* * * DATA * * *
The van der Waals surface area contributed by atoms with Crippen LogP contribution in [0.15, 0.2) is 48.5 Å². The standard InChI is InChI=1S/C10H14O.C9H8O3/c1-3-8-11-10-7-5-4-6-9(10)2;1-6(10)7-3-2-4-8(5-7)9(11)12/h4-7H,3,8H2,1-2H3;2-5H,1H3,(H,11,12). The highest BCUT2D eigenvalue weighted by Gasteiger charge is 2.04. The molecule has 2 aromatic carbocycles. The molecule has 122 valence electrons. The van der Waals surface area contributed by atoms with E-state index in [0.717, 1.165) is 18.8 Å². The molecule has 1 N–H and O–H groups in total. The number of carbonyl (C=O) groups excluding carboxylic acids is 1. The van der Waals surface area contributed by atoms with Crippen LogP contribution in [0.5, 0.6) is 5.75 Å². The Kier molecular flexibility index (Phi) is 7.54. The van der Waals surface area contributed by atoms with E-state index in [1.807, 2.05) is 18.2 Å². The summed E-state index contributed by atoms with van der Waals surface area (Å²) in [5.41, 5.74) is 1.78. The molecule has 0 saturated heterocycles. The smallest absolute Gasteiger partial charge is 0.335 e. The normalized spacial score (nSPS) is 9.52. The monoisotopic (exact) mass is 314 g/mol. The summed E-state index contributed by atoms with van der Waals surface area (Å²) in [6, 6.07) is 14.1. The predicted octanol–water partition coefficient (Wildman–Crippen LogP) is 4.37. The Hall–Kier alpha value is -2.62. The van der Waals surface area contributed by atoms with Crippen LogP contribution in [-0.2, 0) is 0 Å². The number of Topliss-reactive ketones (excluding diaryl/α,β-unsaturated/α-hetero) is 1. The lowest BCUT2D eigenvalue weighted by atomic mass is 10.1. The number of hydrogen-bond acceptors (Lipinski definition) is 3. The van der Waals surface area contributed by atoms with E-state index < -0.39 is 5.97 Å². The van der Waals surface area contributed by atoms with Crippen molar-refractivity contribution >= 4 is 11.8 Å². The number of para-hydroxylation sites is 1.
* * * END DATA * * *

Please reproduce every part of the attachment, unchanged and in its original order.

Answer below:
The van der Waals surface area contributed by atoms with Crippen LogP contribution in [0.15, 0.2) is 48.5 Å². The standard InChI is InChI=1S/C10H14O.C9H8O3/c1-3-8-11-10-7-5-4-6-9(10)2;1-6(10)7-3-2-4-8(5-7)9(11)12/h4-7H,3,8H2,1-2H3;2-5H,1H3,(H,11,12). The highest BCUT2D eigenvalue weighted by Gasteiger charge is 2.04. The molecule has 2 aromatic carbocycles. The molecule has 122 valence electrons. The van der Waals surface area contributed by atoms with E-state index in [0.717, 1.165) is 18.8 Å². The molecule has 1 N–H and O–H groups in total. The number of carbonyl (C=O) groups excluding carboxylic acids is 1. The van der Waals surface area contributed by atoms with Crippen LogP contribution in [0.5, 0.6) is 5.75 Å². The Kier molecular flexibility index (Phi) is 7.54. The van der Waals surface area contributed by atoms with E-state index in [1.807, 2.05) is 18.2 Å². The summed E-state index contributed by atoms with van der Waals surface area (Å²) in [5.41, 5.74) is 1.78. The molecule has 0 saturated heterocycles. The smallest absolute Gasteiger partial charge is 0.335 e. The normalized spacial score (nSPS) is 9.52. The monoisotopic (exact) mass is 314 g/mol. The summed E-state index contributed by atoms with van der Waals surface area (Å²) in [6, 6.07) is 14.1. The predicted octanol–water partition coefficient (Wildman–Crippen LogP) is 4.37. The Hall–Kier alpha value is -2.62. The van der Waals surface area contributed by atoms with Crippen LogP contribution in [-0.2, 0) is 0 Å². The number of Topliss-reactive ketones (excluding diaryl/α,β-unsaturated/α-hetero) is 1. The lowest BCUT2D eigenvalue weighted by atomic mass is 10.1. The number of hydrogen-bond acceptors (Lipinski definition) is 3. The van der Waals surface area contributed by atoms with E-state index < -0.39 is 5.97 Å². The van der Waals surface area contributed by atoms with Crippen molar-refractivity contribution >= 4 is 11.8 Å². The number of para-hydroxylation sites is 1.